Life by the temples

In August, I was traveling down south—Kumbakonam in Tanjore District of Tamil Nadu to be precise. The place was a breathing paradise with the rains turning the usually arid and ochre land into wet and lush green expanse. I have never seen this place like this. So pleasing to the eye it was that I for a moment felt as if I was in a rain forest.
I had gone there to attend a wedding in the family, and post the wedding had a few days to loiter around town. My extended family, reloaded with elders, cousins and their kids, decided to hire taxis and visit the nearby temples. A day excursion of sorts!

Knowing my usual disinterests in visiting places of worship, my mom broached the topic and tried securing my consent to join. I reluctantly gave in. Not a very religious guy you see—at least not in the conventional scheme of things.

Then the discussions started—which all temples to visit. A thorough perimeter grid was created in each of the elder’s mind and plotting of each temple by importance and sacredness was accomplished. As a result, it was decided that it needs to be a two-day excursion.

Day 1 – Heading north of Kumakonam and covering all the temples, and extending their much awaited subservience to each of the deities in the domes.

Day 2 – Heading East of Kumakonam to cover some key temples that were a bit off from the usual route to be clubbed on day one.

So much for signing up for a day excursion. Now I was auto-pulled into for Day 2 as well.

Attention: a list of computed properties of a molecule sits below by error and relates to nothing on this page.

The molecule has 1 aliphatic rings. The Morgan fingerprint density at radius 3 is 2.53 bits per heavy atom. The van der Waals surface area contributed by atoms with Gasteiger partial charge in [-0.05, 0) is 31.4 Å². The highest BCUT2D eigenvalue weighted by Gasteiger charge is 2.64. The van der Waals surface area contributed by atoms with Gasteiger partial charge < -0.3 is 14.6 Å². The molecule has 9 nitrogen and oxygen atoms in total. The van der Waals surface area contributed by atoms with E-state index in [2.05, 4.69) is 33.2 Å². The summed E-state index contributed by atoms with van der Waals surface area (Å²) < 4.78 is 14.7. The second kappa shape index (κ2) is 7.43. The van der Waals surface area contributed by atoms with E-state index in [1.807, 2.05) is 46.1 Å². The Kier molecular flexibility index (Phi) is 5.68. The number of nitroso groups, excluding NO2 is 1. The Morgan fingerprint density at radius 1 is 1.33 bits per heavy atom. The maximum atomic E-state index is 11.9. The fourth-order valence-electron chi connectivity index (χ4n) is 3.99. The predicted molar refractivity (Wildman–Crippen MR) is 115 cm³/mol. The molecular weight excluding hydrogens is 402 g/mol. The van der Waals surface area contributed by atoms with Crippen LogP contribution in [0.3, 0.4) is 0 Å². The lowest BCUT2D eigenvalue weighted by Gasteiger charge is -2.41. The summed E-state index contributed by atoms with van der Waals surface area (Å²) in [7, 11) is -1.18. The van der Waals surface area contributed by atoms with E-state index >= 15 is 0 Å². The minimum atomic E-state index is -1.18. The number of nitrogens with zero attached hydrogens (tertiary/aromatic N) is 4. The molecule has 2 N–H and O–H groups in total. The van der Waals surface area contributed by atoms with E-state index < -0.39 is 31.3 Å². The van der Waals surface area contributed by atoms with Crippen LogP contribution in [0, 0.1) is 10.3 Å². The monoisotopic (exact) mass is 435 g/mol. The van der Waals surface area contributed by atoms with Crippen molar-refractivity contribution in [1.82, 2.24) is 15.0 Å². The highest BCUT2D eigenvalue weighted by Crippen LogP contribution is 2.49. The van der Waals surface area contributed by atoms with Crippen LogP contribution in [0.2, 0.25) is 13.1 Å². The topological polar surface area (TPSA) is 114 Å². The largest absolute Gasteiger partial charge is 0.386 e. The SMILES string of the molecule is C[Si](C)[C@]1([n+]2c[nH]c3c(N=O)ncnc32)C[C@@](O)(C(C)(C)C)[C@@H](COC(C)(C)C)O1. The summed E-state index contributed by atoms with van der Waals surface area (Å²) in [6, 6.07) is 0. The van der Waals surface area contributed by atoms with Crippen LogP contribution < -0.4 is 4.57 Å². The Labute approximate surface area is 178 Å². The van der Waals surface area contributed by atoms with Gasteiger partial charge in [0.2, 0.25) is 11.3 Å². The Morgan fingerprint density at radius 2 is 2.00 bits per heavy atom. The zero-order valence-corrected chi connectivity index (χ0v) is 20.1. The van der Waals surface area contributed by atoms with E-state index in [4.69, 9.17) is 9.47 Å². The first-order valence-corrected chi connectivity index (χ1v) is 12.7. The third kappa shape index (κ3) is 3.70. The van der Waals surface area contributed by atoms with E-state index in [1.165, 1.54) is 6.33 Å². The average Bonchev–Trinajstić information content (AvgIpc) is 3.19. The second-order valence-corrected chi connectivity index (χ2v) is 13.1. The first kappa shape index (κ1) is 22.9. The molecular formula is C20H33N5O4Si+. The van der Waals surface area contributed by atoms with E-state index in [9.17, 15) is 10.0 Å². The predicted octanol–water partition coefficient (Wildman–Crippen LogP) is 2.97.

Initial thought of was utter disbelief, and then I rationalized it and said to myself, “come on, I could indulge in my own pastimes during the trip… eating, talking, unraveling myths about the temples, trying to understand the architectural influences in the temple motifs, and most importantly the “PRASADAM”.

Then our trip started. A sixteen-seater Mitshubishi van arrived and I seated myself by the window. It had rained until an hour ago so the roads were clean, the tree lines lush green, and no darting sun to be seen. Pleasant journey lay ahead of us.

It seemed to me that apart from the kids, my brothers and their wives, and me, none of the elders were interested much in the journey. They were focused on the next temple on their itinerary. It seemed like they were playing “join the dots” game, with temples serving as patterned dots. And finally when they finish their mini-pilgrimage a grand image of heaven would emerge from the temple dots they connected. Believe me there was an air of utter seriousness when it came to sequential ordering of the temples we visited. Wow! Mesmerizing!
Soon we parked outside our first pit stop. Let me be honest, although I was reluctant to join this troupe, I was bowled over by what I saw when I got down. Sheer size and intricate detailing coupled with quaintness of a temple that was built around 2000 years ago. I was standing in front of the Shiva temple in Patteeshwaram. It seemed straight out of a mystic lost world movie. As if once we entered the Gopuram (the conical dome at the entrance), we will be teleported to a distant land in strange time and space continuum.

For a moment I kicked myself for forgetting my camera back in Delhi, while in a rush to leave for the airport. Darn! I needed a strong optical zoom and manual adjustments to capture the moment as I could see it. My smartphone camera was just not smart enough.

While soon I lost my entire clan to reverence and rituals in the temple, far more interesting things caught my attention. The architecture was clearly from the Dravidian era; with pantheons of gods, demi-gods, heavenly creatures, and related legion crafted almost in every direction one could spray a sight.